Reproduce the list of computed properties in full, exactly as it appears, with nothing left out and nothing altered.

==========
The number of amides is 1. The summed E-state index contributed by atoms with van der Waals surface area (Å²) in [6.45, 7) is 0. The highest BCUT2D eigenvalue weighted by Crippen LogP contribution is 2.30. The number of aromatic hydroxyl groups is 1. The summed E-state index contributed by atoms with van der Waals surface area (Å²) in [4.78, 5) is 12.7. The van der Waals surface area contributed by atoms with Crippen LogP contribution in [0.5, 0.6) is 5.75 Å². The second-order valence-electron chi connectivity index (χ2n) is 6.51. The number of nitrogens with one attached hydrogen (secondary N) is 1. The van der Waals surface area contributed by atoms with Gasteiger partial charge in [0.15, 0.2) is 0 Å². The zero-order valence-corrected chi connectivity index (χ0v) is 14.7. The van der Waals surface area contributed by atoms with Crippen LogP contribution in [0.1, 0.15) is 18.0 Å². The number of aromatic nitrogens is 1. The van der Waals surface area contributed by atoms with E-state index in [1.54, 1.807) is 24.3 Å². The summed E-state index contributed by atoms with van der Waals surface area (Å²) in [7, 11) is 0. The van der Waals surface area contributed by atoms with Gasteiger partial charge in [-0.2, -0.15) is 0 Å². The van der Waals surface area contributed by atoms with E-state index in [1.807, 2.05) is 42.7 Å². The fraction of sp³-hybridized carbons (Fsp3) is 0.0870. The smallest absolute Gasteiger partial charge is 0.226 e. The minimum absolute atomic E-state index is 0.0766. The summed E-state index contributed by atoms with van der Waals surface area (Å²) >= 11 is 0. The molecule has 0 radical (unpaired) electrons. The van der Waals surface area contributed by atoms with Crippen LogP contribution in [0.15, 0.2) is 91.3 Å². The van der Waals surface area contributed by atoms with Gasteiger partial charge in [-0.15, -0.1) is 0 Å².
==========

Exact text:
The number of amides is 1. The summed E-state index contributed by atoms with van der Waals surface area (Å²) in [6.45, 7) is 0. The highest BCUT2D eigenvalue weighted by Crippen LogP contribution is 2.30. The number of aromatic hydroxyl groups is 1. The summed E-state index contributed by atoms with van der Waals surface area (Å²) in [4.78, 5) is 12.7. The van der Waals surface area contributed by atoms with Crippen LogP contribution in [0.5, 0.6) is 5.75 Å². The second-order valence-electron chi connectivity index (χ2n) is 6.51. The number of nitrogens with one attached hydrogen (secondary N) is 1. The van der Waals surface area contributed by atoms with Gasteiger partial charge in [0.15, 0.2) is 0 Å². The zero-order valence-corrected chi connectivity index (χ0v) is 14.7. The van der Waals surface area contributed by atoms with Crippen LogP contribution in [0.1, 0.15) is 18.0 Å². The number of aromatic nitrogens is 1. The van der Waals surface area contributed by atoms with E-state index in [1.54, 1.807) is 24.3 Å². The summed E-state index contributed by atoms with van der Waals surface area (Å²) in [7, 11) is 0. The van der Waals surface area contributed by atoms with Gasteiger partial charge in [-0.2, -0.15) is 0 Å². The van der Waals surface area contributed by atoms with E-state index in [1.807, 2.05) is 42.7 Å². The fraction of sp³-hybridized carbons (Fsp3) is 0.0870. The smallest absolute Gasteiger partial charge is 0.226 e. The minimum absolute atomic E-state index is 0.0766. The summed E-state index contributed by atoms with van der Waals surface area (Å²) >= 11 is 0. The molecule has 0 radical (unpaired) electrons. The van der Waals surface area contributed by atoms with Crippen LogP contribution in [0.15, 0.2) is 91.3 Å². The van der Waals surface area contributed by atoms with Gasteiger partial charge in [-0.15, -0.1) is 0 Å².